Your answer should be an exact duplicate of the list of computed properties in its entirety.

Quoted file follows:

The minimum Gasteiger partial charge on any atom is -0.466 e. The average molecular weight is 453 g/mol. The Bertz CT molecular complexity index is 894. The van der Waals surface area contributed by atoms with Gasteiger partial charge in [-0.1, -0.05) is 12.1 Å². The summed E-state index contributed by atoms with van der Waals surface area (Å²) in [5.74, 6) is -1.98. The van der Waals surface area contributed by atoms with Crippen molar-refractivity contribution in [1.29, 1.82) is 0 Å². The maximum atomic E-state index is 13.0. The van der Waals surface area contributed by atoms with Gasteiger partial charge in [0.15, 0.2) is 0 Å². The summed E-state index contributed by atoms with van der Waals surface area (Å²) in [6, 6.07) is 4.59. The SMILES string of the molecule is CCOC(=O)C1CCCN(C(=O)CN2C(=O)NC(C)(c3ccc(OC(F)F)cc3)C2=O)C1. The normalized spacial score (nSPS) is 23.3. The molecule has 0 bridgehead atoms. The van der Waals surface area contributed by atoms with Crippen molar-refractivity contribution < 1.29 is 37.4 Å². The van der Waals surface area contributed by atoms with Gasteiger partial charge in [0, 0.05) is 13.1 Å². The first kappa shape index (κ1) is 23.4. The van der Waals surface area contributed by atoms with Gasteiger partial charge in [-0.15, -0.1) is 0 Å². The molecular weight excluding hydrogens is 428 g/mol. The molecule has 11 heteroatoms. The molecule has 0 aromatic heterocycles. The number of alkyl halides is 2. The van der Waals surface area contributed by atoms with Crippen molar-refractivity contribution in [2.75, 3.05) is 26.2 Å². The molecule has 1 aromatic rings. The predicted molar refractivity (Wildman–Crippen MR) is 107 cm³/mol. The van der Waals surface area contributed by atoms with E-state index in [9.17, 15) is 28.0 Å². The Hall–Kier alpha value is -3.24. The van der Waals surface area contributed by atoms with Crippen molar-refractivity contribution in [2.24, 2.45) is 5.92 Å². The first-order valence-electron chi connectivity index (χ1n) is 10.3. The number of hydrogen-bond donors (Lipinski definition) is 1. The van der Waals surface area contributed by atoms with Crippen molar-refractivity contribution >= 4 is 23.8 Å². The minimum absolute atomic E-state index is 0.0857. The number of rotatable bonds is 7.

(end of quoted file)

The minimum Gasteiger partial charge on any atom is -0.466 e. The average molecular weight is 453 g/mol. The Bertz CT molecular complexity index is 894. The van der Waals surface area contributed by atoms with Gasteiger partial charge in [-0.1, -0.05) is 12.1 Å². The summed E-state index contributed by atoms with van der Waals surface area (Å²) in [5.74, 6) is -1.98. The van der Waals surface area contributed by atoms with Crippen molar-refractivity contribution in [1.29, 1.82) is 0 Å². The maximum atomic E-state index is 13.0. The van der Waals surface area contributed by atoms with Gasteiger partial charge in [0.15, 0.2) is 0 Å². The summed E-state index contributed by atoms with van der Waals surface area (Å²) in [6, 6.07) is 4.59. The SMILES string of the molecule is CCOC(=O)C1CCCN(C(=O)CN2C(=O)NC(C)(c3ccc(OC(F)F)cc3)C2=O)C1. The normalized spacial score (nSPS) is 23.3. The molecule has 0 bridgehead atoms. The van der Waals surface area contributed by atoms with Crippen molar-refractivity contribution < 1.29 is 37.4 Å². The van der Waals surface area contributed by atoms with Gasteiger partial charge in [0, 0.05) is 13.1 Å². The first kappa shape index (κ1) is 23.4. The van der Waals surface area contributed by atoms with Gasteiger partial charge in [-0.15, -0.1) is 0 Å². The molecular weight excluding hydrogens is 428 g/mol. The molecule has 11 heteroatoms. The molecule has 0 aromatic heterocycles. The number of alkyl halides is 2. The van der Waals surface area contributed by atoms with Crippen molar-refractivity contribution in [2.75, 3.05) is 26.2 Å². The molecule has 1 aromatic rings. The predicted molar refractivity (Wildman–Crippen MR) is 107 cm³/mol. The van der Waals surface area contributed by atoms with E-state index in [9.17, 15) is 28.0 Å². The Hall–Kier alpha value is -3.24. The van der Waals surface area contributed by atoms with Crippen molar-refractivity contribution in [2.24, 2.45) is 5.92 Å². The first-order valence-electron chi connectivity index (χ1n) is 10.3. The number of hydrogen-bond donors (Lipinski definition) is 1. The van der Waals surface area contributed by atoms with Crippen molar-refractivity contribution >= 4 is 23.8 Å². The minimum absolute atomic E-state index is 0.0857. The number of rotatable bonds is 7.